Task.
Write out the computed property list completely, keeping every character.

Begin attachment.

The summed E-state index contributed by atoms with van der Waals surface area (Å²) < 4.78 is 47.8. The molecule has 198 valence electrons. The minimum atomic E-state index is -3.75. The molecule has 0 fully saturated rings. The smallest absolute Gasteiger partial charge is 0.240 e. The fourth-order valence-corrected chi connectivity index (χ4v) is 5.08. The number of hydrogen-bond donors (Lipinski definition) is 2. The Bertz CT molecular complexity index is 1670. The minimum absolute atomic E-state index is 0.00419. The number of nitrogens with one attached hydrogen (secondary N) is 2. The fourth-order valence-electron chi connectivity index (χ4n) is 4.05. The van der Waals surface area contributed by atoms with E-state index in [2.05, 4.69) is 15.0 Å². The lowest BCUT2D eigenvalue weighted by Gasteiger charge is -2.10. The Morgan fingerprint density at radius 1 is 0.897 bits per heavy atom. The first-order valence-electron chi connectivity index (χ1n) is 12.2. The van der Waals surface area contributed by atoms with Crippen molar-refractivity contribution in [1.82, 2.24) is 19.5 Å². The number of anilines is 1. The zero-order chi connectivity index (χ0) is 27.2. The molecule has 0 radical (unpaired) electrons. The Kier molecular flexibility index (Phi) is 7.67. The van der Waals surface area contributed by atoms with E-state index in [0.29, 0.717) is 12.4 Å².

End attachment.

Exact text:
The summed E-state index contributed by atoms with van der Waals surface area (Å²) < 4.78 is 47.8. The molecule has 198 valence electrons. The minimum atomic E-state index is -3.75. The molecule has 0 fully saturated rings. The smallest absolute Gasteiger partial charge is 0.240 e. The fourth-order valence-corrected chi connectivity index (χ4v) is 5.08. The number of hydrogen-bond donors (Lipinski definition) is 2. The Bertz CT molecular complexity index is 1670. The minimum absolute atomic E-state index is 0.00419. The number of nitrogens with one attached hydrogen (secondary N) is 2. The fourth-order valence-electron chi connectivity index (χ4n) is 4.05. The van der Waals surface area contributed by atoms with E-state index in [2.05, 4.69) is 15.0 Å². The lowest BCUT2D eigenvalue weighted by Gasteiger charge is -2.10. The Morgan fingerprint density at radius 1 is 0.897 bits per heavy atom. The first-order valence-electron chi connectivity index (χ1n) is 12.2. The van der Waals surface area contributed by atoms with Crippen molar-refractivity contribution in [1.82, 2.24) is 19.5 Å². The number of anilines is 1. The zero-order chi connectivity index (χ0) is 27.2. The molecule has 0 radical (unpaired) electrons. The Kier molecular flexibility index (Phi) is 7.67. The van der Waals surface area contributed by atoms with E-state index in [0.29, 0.717) is 12.4 Å².